Can you share the most interesting story that has happened since you started your career?
I was a secondary school teacher and was a victim of a road rage car accident. I was left with brain injury that affected my computation of numbers. A person that witnessed the accident handed me his business card, said he had pictures, and asked if I would like to keep in touch. I said yes. I was diagnosed with a brain aneurysm and encouraged to launch a lawsuit, which I did. When I contacted the fellow about his pictures, he actually had a video of him interviewing the other driver wherein the driver had said he was at fault, following too close, and not paying attention. My lawyer said it was the first and probably the last time he would ever have such conclusive evidence! The case was settled out of court. Had it not been for the accident, my brain injury resulting in my having to leave teaching, I would never be on the child protection journey I am now, speaking globally, having written two books, and produced a documentary.
Are you working on any exciting new projects now? How do you think that will help people?
I am the Global Chair for the G100 group, head office in India. We are completing a submission to the United Nations regarding childcare, protection, and parenting. In this digital age, we have to digitize our skills, particularly parenting. The report is comprehensive, with many countries providing input. It will be submitted October 12th.
Is there a particular book that made a significant impact on you? Can you share a story or explain why it resonated with you so much?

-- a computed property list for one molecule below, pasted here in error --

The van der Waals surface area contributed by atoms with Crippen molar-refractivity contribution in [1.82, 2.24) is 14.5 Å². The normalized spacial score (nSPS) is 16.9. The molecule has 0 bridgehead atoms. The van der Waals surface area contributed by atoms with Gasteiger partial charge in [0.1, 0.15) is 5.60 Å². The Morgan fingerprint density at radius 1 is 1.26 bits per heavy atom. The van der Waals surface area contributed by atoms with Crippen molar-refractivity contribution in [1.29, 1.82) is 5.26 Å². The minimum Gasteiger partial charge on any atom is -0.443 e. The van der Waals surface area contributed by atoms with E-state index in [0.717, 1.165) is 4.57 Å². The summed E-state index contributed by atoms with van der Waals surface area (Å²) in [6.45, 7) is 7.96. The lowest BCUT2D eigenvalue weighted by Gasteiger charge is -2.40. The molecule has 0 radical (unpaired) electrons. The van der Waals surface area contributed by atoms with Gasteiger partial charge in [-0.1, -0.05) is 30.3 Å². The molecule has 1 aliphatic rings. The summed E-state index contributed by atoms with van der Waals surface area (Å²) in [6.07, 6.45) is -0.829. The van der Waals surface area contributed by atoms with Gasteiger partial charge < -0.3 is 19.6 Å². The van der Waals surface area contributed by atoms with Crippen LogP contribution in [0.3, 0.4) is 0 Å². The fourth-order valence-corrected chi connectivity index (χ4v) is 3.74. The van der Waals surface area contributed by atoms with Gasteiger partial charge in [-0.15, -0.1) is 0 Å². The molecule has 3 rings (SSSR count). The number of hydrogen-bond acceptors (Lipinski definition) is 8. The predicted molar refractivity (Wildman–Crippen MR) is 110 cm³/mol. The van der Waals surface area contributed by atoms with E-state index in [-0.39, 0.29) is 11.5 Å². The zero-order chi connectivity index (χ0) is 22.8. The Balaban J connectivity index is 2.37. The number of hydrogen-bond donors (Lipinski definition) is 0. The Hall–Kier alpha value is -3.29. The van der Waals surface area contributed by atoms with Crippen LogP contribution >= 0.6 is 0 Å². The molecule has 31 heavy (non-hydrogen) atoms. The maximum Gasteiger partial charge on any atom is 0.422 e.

There have been several. Cannot share one that would resonate more than the other.
Fantastic. Let’s now turn to the main part of our interview. For the benefit of our readers, can you tell us a bit about why you are an authority on how to help children develop healthy social media habits?
I am a specialist in Computer Science in Education and a trained network administrator. After working with secondary students, meeting with parents, and working with colleagues, I realized the profound vulnerabilities of children online. Through an experience in my family, and my own, I began researching the crime of predation online. This began nine years ago. I research the crime regularly and speak about my Theories of Digital Supervision and Digital Sex Trafficking regularly. Through research, writing, my own education, and speaking globally, my work has expanded to the point I am referred to as an expert in online child protection.
From your experience or research, can you help articulate some of the downsides of children having access to social media? Is there an amount of time, or certain content, that is just too much?
There are too many downsides to children having social media. Predation is on every platform, every gaming system, every social media apps — it is everywhere. There are coercions online toward children from performing sex acts on camera, to bestiality, to bullying, to social media gangs. Amount of time? It takes less than 30 minutes for a child to be coerced into doing different acts. Parents/guardians need to be supervising at the device level and limiting online time.